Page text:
Joe Biden's Possible 2016 Platform Vs. Obama's Platforms Back In 2008 And 2012

WASHINGTON, DC - APRIL 29: U.S Vice President Joe Biden speaks during an event on protecting students from sexual assault at the Eisenhower Executive Office Building April 29, 2014 in Washington, DC. During the event, Biden announced the release of the first report of the White House Task Force to Protect Students from Sexual Assault. (Photo by Win McNamee/Getty Images)
Source: Win McNamee/Getty Images News/Getty Images

Joe Biden, the man at times more akin to an awkward uncle than a vice president, said this week that he will decide whether he will mount a campaign for the White House by the "end of the summer." If Biden chooses to vie for the presidency, then he'd be forced to develop a platform for his campaign, which might end up looking similar to what President Obama twice ran on — but Biden's experience as second-in-command might leave him more cautious in what he unveils as a platform.

Recent comments by Biden at Drake University reveal that he would likely stand close to the Obama administration.

Run, yes, run — on what we have done. Only what we have done. Stand for what we have done. Acknowledge what we have done. And be judged on what we have done, if we have any chance for resurgence — continued resurgence — in 2016.
These comments are telling. We know that if he runs, he won't be shy about his close association with the administration. But we also should take note of the phrase "have done" — effectively, what has worked. So what platforms might this indicate for Biden 2016? And how might they be different from what Obama ran on in 2008 and 2012?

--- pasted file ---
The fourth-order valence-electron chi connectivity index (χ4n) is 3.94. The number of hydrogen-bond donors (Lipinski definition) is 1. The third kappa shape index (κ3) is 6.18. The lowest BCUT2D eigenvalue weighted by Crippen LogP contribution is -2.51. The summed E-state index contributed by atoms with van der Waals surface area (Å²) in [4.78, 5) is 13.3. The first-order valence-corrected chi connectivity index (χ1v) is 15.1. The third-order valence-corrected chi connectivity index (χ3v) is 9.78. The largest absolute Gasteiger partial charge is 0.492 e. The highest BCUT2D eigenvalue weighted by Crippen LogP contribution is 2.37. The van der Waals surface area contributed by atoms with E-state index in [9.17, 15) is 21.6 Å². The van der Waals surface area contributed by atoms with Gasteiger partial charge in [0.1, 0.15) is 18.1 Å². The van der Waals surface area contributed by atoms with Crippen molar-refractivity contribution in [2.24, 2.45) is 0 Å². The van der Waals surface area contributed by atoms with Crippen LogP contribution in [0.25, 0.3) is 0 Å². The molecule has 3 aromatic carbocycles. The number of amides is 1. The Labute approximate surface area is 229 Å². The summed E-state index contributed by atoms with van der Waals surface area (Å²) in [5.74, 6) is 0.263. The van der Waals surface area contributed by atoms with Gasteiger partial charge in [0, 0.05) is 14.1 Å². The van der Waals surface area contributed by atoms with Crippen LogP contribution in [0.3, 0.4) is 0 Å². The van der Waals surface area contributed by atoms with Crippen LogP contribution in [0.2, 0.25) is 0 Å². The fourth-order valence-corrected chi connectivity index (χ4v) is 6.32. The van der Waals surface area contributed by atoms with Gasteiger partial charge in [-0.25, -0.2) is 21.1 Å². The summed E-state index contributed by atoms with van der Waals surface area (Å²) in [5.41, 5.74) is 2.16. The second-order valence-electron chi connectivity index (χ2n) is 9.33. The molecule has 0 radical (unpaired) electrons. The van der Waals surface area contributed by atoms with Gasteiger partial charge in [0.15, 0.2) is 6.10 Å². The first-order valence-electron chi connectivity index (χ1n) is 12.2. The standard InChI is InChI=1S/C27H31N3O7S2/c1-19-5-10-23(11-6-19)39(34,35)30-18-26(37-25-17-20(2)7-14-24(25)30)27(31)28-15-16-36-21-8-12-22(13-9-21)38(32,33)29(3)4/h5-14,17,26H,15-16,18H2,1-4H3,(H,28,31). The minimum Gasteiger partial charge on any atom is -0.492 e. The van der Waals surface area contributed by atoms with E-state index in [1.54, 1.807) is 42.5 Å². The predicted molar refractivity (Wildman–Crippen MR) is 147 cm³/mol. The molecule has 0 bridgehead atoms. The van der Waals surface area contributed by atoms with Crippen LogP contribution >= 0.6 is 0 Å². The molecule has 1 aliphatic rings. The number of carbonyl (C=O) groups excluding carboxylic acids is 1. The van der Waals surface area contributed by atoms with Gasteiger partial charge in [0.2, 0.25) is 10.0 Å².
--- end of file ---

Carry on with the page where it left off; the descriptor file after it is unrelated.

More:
Guantanamo Bay

As a candidate, Obama advocated for closing Guantanamo Bay. That never panned out, and the president has taken the flack. The population at Guantanamo has been reduced, but a full closure appears far off. 

Biden says he'd run on what has been done, and in the case of the military prison, that isn't much. So he might be more careful in making promises that are more feasible, and not addressing the controversial military site.

Education

Perhaps the starkest difference between the platforms would be education. During the 2012 campaign, Obama's campaign website did not even include "education" as an issue. 

Biden and his wife Jill, a community college professor, have both heavily promoted Obama's plan for free community college. A Biden campaign might have a much stronger focus on affordability of higher education. 

Higher Taxes

This one ties into education. If Biden seeks addition education reforms to expand the federal department, he will require tax revenue to do it. Obama ran on “asking the wealthiest and corporations to pay their fair share.” Biden might attempt to riddle critics by using education as the basis for levying tax increases.

During his appearance at Drake University, Biden later added:
Some say that would amount to a third term of the president. I call it sticking with what works.
Biden's platform may not necessarily exactly mirror the platforms of Obama, but he will certainly take into account what policies he thinks has worked and further develop those ideas into a campaign strategy.

Images: Getty Images (3)

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